We say, “Others did what they did, and you are who you are,

and every time, there is choice.”

Many, many people give up at this point. It’s as if they have so much invested in the “sacred cow,” that they’d rather stay stuck and in pain. They’ve viewed their reality according to a “helpless” model for so long, that dropping it seems impossible.

Oddly, it IS impossible.

As I said above, those voices of helplessness are as old as you are. They are not going anywhere. Your history is your history, and we’ve all experienced “bad stuff.”

Thinking, “That shouldn’t have happened,” while perhaps true, is a waste of time contemplating, as what has happened is what has happened.

We suggest acceptance of ourselves as we are.

Then, work from there.

So, as the “helpless voice” arises, you learn to be tolerant and sympathetic of yourself. You hear it, honour its existence, and then make other choices. Again, and again. Until you die.

The “choice to make another choice” requires vigilance and diligence. Our tendency, like in the ‘mechanic story,’ is to do the familiar, while justifying the non-functioning behaviour. We need to learn to stop ourselves, and to experiment with other ways of being and acting.

Much like changing any bad habit, shifting to another way of being and acting takes time. Beating up on yourself for missing an opportunity accomplishes nothing, so you might as well just get back to doing the new thing, as soon as you notice you’re off track.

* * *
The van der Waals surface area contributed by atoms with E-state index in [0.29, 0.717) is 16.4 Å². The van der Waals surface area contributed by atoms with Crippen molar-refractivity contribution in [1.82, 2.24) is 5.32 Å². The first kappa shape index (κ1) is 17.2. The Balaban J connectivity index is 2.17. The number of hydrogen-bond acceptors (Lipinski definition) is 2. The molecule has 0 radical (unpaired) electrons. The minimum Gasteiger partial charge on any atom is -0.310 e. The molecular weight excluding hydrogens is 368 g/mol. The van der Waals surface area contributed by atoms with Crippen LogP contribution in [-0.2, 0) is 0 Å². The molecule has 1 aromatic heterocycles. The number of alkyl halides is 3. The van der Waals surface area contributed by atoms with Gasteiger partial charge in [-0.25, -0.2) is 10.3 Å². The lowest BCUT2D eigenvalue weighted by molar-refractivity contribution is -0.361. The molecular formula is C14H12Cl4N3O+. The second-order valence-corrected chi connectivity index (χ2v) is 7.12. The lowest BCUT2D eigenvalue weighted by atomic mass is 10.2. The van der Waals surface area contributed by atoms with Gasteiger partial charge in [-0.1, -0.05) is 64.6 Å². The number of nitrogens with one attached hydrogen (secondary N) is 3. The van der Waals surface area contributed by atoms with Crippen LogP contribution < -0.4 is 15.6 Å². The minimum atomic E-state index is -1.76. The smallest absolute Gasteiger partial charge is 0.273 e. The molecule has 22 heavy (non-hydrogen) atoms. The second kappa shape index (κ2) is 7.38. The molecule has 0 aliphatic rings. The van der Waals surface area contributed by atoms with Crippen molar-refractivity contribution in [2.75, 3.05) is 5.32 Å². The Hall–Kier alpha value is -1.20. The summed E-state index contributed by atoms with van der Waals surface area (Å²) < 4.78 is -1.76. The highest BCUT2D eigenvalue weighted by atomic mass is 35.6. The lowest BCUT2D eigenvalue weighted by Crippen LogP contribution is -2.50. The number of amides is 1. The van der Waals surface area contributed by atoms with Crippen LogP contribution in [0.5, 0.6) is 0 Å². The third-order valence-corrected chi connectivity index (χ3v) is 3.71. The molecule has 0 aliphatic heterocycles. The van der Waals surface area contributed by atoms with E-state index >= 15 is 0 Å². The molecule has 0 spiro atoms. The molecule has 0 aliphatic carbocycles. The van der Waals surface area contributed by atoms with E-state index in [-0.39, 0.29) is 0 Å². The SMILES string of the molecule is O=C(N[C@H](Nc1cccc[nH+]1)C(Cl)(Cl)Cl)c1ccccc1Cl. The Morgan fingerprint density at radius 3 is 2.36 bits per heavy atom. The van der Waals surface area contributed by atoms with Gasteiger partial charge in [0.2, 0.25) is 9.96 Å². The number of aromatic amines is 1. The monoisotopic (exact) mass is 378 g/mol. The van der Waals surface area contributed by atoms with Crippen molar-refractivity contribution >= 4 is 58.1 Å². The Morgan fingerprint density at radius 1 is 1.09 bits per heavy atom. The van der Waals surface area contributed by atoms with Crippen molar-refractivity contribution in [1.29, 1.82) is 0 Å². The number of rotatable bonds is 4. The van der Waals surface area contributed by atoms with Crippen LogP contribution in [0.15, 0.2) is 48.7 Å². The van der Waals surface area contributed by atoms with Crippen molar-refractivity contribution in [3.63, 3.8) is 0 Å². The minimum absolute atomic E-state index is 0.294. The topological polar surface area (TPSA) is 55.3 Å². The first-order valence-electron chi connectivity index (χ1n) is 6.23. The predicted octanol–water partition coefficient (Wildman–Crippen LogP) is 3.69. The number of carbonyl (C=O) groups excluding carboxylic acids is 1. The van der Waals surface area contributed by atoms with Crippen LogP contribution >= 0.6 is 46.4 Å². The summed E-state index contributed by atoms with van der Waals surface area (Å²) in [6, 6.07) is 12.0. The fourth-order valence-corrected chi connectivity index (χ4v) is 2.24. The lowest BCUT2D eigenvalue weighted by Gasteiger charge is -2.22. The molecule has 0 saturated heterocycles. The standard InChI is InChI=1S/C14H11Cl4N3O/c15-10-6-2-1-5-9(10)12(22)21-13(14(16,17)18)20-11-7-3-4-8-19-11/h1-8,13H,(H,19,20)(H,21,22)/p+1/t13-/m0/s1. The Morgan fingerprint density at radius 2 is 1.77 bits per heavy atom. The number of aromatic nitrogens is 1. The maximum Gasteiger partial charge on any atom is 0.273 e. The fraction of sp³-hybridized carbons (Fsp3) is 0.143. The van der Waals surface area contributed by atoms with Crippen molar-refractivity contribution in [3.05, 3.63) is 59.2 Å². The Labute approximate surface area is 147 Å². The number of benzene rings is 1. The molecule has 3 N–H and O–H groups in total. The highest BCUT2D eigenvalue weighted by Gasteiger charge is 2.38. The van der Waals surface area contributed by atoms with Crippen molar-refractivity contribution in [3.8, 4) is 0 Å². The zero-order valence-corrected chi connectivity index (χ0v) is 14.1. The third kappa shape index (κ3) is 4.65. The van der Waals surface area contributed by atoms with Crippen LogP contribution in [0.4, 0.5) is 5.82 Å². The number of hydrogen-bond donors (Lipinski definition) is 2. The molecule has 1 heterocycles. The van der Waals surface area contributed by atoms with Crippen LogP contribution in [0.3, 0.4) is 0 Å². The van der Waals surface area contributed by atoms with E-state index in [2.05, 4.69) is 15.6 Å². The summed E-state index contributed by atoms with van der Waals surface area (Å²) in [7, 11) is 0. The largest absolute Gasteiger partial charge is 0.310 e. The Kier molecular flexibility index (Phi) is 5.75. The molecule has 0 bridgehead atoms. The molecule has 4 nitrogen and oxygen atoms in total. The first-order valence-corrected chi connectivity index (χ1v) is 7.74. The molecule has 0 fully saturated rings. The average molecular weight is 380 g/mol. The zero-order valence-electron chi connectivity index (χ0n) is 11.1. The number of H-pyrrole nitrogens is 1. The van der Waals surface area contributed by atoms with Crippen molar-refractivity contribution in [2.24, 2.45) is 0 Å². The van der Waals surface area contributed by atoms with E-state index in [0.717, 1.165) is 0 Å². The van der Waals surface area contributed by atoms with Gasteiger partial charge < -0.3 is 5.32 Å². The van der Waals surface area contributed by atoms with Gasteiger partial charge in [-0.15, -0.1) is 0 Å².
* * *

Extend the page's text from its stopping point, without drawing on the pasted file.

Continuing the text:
The spiral

Finally, let me note that “life is a spiral.”

What I mean by this is that personal work goes on and on. It’s like we are walking up a spiral staircase. We get better and better at implementing our new understanding, and then we confront a more complex version of the same issue, and are once again thrown into confusion. The way out, however, never changes.

You enter the sequence of 5 steps again, only this time, with greater understanding. You see through the illusion you are creating, and shake your head, stop the non-functioning behaviour, and engage with life self-responsibly.

Around and around we go, and we soon see that the pattern of engagement never changes. What arises, arises, and we want to grab it and make it big, scary and important. We have a breath, relax our grip, let go of the emotions, and take the next step. And the illusion we have created goes “poof.”

This is the only “real” game in town.

Make Contact!

So, how does this week’s article sit with you? What questions do you have? Leave a comment or question!

About the Author: Wayne C. Allen is the web\‘s Simple Zen Guy. Wayne was a Private Practice Counsellor in Ontario until June of 2013. Wayne is the author of five books, the latest being The. Best. Relationship. Ever. See: –The Phoenix Centre Press